As Joseph and Katherine mentioned, Atzmännig and Titlis were a lot of fun, and the pictures are on my flickr. My story differs from theirs in that I woke up Monday morning with a very sore throat and suspected it was going to be a heinous infection. I asked my coworkers about going to the doctor, and was told that here in Switzerland, you are charged by the time you actually spend with the doctor. I think this could be another benefit of affordable education- the doctors can charge less because they don’t have to spend the first 20+ years of their practice paying back loans they borrowed for medical school, but then again, I am not sure how exactly how expensive it would have been. Instead of visiting the doctor, I stopped at the pharmacy on the way home and told the Apothekerin/Miracle Worker I had some throat pain. She procured a delicious antidote with mild antibiotic/magic powers from behind the register. For 12 CHF, I halted the onslaught of bacterial minions and suffered only mild congestion for the rest of the week. I took it as an opportunity to determine whether this miracle could be attributed to Switzerland’s pharmaceutical/healthcare industry or even its treatment of drug addiction, but I haven’t put sufficient time into this research to have any conclusive findings. I did learn, however, that the purpose of blue lights in public restrooms is so heroin addicts can’t find their veins. The government (and the rest of the EU) prefers that those with drug addiction seek out medical help, but don’t hurt themselves or anyone else in the meantime.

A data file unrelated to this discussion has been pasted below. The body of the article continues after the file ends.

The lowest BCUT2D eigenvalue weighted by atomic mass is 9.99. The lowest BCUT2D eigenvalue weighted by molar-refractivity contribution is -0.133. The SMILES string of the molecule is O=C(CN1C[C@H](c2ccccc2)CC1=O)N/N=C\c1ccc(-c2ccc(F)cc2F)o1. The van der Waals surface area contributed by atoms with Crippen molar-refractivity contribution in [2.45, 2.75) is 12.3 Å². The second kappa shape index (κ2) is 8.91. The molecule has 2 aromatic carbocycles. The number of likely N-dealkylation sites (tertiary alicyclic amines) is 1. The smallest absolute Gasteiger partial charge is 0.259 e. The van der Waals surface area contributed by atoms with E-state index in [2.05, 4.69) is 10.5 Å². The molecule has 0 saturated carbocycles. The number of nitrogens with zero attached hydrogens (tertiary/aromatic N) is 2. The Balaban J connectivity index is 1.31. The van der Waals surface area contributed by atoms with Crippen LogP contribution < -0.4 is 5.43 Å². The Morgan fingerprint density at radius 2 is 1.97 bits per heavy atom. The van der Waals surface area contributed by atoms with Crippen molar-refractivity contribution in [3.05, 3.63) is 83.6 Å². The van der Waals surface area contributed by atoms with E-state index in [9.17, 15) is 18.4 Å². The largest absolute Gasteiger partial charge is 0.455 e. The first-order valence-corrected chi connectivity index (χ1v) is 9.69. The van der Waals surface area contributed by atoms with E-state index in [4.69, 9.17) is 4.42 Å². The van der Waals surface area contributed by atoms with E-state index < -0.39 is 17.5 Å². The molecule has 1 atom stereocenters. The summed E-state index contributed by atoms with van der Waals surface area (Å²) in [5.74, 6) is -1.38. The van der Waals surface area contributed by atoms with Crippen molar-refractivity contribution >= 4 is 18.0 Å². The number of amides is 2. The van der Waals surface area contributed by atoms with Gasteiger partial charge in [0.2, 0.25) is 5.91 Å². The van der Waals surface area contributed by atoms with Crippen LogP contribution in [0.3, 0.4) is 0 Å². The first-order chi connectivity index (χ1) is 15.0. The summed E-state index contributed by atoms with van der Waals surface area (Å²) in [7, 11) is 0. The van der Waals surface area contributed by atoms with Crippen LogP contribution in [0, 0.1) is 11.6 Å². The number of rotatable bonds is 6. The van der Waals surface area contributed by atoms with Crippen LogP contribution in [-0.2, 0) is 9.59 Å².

Unassigned research aside, my time here at ETH has been great. Right now I am writing models to estimate the utility of a given vehicle based on categorized price and energy consumption, and subsequently the probability of a household’s purchasing a vehicle within the defined categories. I’ve worked through some of the kinks with the program (thanks to the help of some excellent PhD students) and have some preliminary results at this point. The data set I am working with includes mostly household socio-demographic characteristics, and not many vehicle characteristics, but there are still many potential models one can create. The results I have obtained so far don’t really explain much, so I am somewhat frustrated at the moment. For now, I will keep writing models until I find one that fits…

I went to Prague two weeks ago, but this post is getting really long, so I am not going to say much about it. But it was 1) Beautiful 2) Affordable and 3) Full of tourists, even in the off season. Finally, I went to Oktoberfest last weekend. This is no place for anyone who doesn’t like beer or crowds, and actually, if you are one of the many who does not have a ticket and has to pay for food and drinks in the tents, you have to keep ordering things or the waiters will encourage you to leave. I estimate that we should have been consuming 1 liter of beer every 2 hours to keep the waiter happy, but this was difficult for me.

Here is a picture of our group at Oktoberfest, including a crazy guy behind us...